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William Cadogan, 1st Earl Cadogan -  Nash Ford PublishingWilliam Cadogan,
Earl Cadogan (1672-1726)

Born: 1672 at Liscarton, Co. Meath, Ireland
Baron Cadogan of Reading
Baron Cadogan of Oakley
Viscount Caversham
Earl Cadogan

Died: 17th July 1726 at Kensington, Middlesex

William was the son of Henry Cadogan, an Irish barrister, by his wife, Bridget, the daughter of Sir Hardress Waller. His grandfather had been a stout Cromwellian soldier. William served under King William III in Ireland and in the Low Countries, and was Marlborough's Quartermaster-General and right hand through the War of the Spanish Succession. The victories of Schellenberg (where he was wounded), Blenheim, Ramillies, Oudenarde and Malplaquet owed much to his excellent execution of the great commander's plans; so did the Sieges of Douay and Bouchain. He retained his place even under Marlborough's successor, Ormonde, but did not return to England at the end of 1712. He served in the civil capacity of Ambassador to the United Provinces in 1707, and had a seat in Parliament from 1705 onwards. He was made Lieutenant of the Tower in 1710, but was involved in the disgrace which it pleased the ungrateful English Government to throw upon Marlborough at the close of his career of victory, and in 1712 was deprived of his Lieutenancy and rank in the Army. He regained Court favour and rank on the accession of George I, went again as Minister to the United Provinces, succeeded Argyll in the command of the Hanoverian Army against the Jacobites in the campaign in Scotland in 1715-16, and finished off that task with energy and cruelty. He was raised to the peerage was the result of his success, being made Baron Cadogan of Reading where he had lately purchased Caversham Park. In the next year, 1717, he was accused of peculation (apparently as a party move started by the Jacobites, but followed up by some of the out-of-place Whigs), acquitted, and made an Earl. He succeeded Marlborough as Commander-in-Chief in 1722, and had a lawsuit with Duchess Sarah about some money of the Duke with which he had been entrusted. The Earl enjoyed a friendly rivalry with Marlborough in private as well as public life and, as the Duke had done at Woodstock, pulled down the old house at Caversham in order to rebuild in the latest fashion. Their competitiveness in the garden stakes was legendary. Historians have expressed the highest opinion of his abilities as a soldier and military administrator; the opinion of contemporaries on his career as a Minister in Holland was not so favourable.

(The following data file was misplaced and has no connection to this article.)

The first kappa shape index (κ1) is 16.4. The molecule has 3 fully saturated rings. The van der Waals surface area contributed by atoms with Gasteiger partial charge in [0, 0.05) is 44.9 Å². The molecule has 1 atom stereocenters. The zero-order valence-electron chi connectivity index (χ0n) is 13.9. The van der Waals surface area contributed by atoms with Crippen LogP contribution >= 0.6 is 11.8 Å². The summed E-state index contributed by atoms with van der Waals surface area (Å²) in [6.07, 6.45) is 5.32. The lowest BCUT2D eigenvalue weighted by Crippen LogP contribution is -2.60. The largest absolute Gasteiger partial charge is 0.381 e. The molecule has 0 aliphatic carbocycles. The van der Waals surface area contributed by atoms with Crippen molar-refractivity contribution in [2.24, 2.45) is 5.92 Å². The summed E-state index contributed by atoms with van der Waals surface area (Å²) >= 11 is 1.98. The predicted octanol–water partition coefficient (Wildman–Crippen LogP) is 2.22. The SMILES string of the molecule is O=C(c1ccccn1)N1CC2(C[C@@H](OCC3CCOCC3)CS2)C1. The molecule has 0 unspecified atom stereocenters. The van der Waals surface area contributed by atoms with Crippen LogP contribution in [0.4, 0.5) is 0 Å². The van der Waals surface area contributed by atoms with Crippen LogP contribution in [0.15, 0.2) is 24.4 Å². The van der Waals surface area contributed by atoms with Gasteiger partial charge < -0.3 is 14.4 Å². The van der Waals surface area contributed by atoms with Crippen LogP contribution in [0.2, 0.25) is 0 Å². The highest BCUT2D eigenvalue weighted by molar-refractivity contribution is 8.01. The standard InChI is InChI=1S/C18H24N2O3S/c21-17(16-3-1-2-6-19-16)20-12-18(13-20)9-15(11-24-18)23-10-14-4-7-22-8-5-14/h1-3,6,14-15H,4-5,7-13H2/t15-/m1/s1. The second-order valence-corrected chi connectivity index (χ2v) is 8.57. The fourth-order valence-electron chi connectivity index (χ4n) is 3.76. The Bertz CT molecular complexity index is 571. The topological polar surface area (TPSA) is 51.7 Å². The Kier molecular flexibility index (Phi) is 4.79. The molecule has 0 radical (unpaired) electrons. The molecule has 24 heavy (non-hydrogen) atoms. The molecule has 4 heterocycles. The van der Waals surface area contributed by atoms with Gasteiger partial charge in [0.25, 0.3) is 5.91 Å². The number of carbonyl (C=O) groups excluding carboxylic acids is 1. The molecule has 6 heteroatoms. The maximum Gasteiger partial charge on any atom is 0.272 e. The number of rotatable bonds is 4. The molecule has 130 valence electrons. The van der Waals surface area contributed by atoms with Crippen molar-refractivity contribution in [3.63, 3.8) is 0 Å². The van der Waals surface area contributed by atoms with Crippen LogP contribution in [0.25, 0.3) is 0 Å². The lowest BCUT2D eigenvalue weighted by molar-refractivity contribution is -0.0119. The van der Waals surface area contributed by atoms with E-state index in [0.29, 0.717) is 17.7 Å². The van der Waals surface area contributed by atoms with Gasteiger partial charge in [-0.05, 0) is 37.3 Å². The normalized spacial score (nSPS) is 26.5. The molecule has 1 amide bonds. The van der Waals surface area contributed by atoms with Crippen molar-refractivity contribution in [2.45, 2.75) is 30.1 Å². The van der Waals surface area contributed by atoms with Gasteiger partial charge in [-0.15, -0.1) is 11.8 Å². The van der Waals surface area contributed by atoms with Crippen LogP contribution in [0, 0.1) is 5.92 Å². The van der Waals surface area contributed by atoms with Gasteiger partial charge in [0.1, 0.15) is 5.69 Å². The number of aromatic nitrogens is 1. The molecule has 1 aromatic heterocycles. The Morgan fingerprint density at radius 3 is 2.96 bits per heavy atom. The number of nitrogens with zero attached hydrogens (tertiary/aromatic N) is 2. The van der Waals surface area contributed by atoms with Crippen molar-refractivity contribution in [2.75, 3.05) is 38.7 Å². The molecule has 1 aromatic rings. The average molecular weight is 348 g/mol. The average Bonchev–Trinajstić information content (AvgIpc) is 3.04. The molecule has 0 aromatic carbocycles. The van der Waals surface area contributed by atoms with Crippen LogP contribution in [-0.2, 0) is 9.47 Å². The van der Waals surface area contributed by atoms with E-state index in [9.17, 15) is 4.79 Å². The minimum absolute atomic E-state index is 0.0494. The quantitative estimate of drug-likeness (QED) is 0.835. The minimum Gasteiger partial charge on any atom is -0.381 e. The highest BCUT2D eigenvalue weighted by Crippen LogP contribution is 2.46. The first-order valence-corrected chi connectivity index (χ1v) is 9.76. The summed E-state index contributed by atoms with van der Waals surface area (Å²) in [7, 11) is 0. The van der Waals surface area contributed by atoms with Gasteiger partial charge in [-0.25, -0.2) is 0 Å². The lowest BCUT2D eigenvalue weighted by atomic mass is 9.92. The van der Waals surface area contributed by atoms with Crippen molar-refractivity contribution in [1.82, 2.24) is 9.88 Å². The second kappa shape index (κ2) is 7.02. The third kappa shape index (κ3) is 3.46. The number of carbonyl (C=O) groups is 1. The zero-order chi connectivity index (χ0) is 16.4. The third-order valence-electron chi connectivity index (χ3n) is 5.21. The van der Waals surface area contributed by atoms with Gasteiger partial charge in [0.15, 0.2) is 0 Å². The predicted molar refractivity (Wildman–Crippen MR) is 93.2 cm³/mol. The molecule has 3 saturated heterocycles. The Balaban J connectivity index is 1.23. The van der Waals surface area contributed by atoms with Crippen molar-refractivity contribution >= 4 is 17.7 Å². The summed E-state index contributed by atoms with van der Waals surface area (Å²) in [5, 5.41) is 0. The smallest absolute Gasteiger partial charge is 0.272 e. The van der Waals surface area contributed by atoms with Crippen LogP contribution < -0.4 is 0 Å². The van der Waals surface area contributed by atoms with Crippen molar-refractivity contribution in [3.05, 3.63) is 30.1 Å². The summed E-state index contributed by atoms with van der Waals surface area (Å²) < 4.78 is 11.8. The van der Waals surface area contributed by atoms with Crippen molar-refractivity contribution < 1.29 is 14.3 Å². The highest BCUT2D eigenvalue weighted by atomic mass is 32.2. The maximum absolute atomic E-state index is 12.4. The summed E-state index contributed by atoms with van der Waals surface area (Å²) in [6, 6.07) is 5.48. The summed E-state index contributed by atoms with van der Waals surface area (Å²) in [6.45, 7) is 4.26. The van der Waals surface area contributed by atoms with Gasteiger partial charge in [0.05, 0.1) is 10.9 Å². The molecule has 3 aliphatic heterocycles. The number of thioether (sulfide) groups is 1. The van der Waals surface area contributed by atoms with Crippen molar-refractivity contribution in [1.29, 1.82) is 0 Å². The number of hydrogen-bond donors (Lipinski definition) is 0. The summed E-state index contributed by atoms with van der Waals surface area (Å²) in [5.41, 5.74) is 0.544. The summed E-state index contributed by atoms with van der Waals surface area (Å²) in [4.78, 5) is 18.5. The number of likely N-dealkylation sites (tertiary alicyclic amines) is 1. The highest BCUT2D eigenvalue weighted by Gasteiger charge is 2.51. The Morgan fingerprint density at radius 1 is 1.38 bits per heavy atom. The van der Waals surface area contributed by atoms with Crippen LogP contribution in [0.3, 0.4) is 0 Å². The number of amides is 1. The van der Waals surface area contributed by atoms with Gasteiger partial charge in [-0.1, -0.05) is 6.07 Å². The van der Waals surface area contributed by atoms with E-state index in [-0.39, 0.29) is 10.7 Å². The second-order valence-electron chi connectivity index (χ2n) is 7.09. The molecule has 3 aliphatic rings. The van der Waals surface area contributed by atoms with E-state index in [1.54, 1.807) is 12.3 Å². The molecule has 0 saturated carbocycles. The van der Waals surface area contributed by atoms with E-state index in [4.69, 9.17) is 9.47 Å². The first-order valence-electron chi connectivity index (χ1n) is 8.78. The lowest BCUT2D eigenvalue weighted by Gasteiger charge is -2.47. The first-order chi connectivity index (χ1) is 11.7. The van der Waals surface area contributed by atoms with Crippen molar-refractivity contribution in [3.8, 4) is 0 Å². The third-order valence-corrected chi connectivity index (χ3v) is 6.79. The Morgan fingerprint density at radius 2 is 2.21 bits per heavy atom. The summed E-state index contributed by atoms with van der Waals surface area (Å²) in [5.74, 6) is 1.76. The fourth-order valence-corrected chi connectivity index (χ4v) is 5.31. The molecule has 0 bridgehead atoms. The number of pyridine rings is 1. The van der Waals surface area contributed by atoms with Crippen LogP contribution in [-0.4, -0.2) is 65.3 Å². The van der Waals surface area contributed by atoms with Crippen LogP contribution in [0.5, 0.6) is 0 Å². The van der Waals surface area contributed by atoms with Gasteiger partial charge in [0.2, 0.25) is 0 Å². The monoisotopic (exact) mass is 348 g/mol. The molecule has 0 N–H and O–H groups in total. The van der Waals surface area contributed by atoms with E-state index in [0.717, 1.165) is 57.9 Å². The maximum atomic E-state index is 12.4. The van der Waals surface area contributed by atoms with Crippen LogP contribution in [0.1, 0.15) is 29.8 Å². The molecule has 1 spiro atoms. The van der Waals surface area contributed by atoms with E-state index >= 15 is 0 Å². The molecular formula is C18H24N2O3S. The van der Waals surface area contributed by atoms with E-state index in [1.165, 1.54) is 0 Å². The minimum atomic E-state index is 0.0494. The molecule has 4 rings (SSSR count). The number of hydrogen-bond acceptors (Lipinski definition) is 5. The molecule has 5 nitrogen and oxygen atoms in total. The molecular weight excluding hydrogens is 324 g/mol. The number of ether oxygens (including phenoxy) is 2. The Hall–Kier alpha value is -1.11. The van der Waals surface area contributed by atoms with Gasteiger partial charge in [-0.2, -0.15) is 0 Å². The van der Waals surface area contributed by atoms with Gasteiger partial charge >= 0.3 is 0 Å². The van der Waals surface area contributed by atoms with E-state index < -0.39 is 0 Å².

Edited from CRL Fletcher's "Historical Portraits" (1919)

 

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